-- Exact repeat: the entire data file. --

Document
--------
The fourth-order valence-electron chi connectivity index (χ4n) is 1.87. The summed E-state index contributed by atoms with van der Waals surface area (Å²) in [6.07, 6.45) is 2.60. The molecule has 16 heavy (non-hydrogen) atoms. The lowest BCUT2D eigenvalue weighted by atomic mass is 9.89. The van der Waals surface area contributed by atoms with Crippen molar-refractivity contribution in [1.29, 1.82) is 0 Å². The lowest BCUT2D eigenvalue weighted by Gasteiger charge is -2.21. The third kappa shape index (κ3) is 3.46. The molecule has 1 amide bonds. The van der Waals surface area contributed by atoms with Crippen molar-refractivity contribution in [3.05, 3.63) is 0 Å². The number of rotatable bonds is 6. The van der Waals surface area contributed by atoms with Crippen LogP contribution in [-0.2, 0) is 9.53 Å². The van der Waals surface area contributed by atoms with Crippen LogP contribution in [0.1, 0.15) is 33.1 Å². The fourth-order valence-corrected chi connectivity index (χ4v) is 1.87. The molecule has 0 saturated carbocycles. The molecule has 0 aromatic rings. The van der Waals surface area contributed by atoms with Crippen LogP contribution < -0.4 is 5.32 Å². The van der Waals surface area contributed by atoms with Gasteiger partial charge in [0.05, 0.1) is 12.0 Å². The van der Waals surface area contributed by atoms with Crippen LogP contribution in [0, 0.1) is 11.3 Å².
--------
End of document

The fourth-order valence-electron chi connectivity index (χ4n) is 1.87. The summed E-state index contributed by atoms with van der Waals surface area (Å²) in [6.07, 6.45) is 2.60. The molecule has 16 heavy (non-hydrogen) atoms. The lowest BCUT2D eigenvalue weighted by atomic mass is 9.89. The van der Waals surface area contributed by atoms with Crippen molar-refractivity contribution in [1.29, 1.82) is 0 Å². The lowest BCUT2D eigenvalue weighted by Gasteiger charge is -2.21. The third kappa shape index (κ3) is 3.46. The molecule has 1 amide bonds. The van der Waals surface area contributed by atoms with Crippen molar-refractivity contribution in [3.05, 3.63) is 0 Å². The number of rotatable bonds is 6. The van der Waals surface area contributed by atoms with Crippen LogP contribution in [-0.2, 0) is 9.53 Å². The van der Waals surface area contributed by atoms with Crippen LogP contribution in [0.1, 0.15) is 33.1 Å². The fourth-order valence-corrected chi connectivity index (χ4v) is 1.87. The molecule has 0 saturated carbocycles. The molecule has 0 aromatic rings. The van der Waals surface area contributed by atoms with Crippen LogP contribution < -0.4 is 5.32 Å². The van der Waals surface area contributed by atoms with Gasteiger partial charge in [0.05, 0.1) is 12.0 Å². The van der Waals surface area contributed by atoms with Crippen LogP contribution in [0, 0.1) is 11.3 Å².